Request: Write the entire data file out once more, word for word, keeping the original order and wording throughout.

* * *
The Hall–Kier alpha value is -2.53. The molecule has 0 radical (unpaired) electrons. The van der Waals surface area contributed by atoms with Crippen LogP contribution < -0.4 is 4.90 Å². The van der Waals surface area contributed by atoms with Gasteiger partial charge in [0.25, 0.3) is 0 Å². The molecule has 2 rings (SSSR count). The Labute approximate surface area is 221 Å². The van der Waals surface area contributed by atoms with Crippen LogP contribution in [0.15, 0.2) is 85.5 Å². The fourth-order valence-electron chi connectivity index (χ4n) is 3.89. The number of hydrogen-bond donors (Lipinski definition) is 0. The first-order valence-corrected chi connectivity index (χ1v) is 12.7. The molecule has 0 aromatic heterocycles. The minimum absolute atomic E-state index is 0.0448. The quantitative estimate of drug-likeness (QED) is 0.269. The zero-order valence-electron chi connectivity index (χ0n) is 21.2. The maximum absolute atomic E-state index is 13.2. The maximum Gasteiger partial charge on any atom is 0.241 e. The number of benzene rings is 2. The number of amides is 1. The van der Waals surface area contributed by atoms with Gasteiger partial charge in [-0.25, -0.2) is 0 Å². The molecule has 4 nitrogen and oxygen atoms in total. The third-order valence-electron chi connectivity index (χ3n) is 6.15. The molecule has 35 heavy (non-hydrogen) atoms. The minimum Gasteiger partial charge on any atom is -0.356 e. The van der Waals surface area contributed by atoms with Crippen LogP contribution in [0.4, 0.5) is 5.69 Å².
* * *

The Hall–Kier alpha value is -2.53. The molecule has 0 radical (unpaired) electrons. The van der Waals surface area contributed by atoms with Crippen LogP contribution < -0.4 is 4.90 Å². The van der Waals surface area contributed by atoms with Gasteiger partial charge in [0.25, 0.3) is 0 Å². The molecule has 2 rings (SSSR count). The Labute approximate surface area is 221 Å². The van der Waals surface area contributed by atoms with Crippen LogP contribution in [0.15, 0.2) is 85.5 Å². The fourth-order valence-electron chi connectivity index (χ4n) is 3.89. The number of hydrogen-bond donors (Lipinski definition) is 0. The first-order valence-corrected chi connectivity index (χ1v) is 12.7. The molecule has 0 aromatic heterocycles. The minimum absolute atomic E-state index is 0.0448. The quantitative estimate of drug-likeness (QED) is 0.269. The zero-order valence-electron chi connectivity index (χ0n) is 21.2. The maximum absolute atomic E-state index is 13.2. The maximum Gasteiger partial charge on any atom is 0.241 e. The number of benzene rings is 2. The number of amides is 1. The van der Waals surface area contributed by atoms with Gasteiger partial charge in [-0.25, -0.2) is 0 Å². The molecule has 4 nitrogen and oxygen atoms in total. The third-order valence-electron chi connectivity index (χ3n) is 6.15. The molecule has 35 heavy (non-hydrogen) atoms. The minimum Gasteiger partial charge on any atom is -0.356 e. The van der Waals surface area contributed by atoms with Crippen LogP contribution in [0.4, 0.5) is 5.69 Å².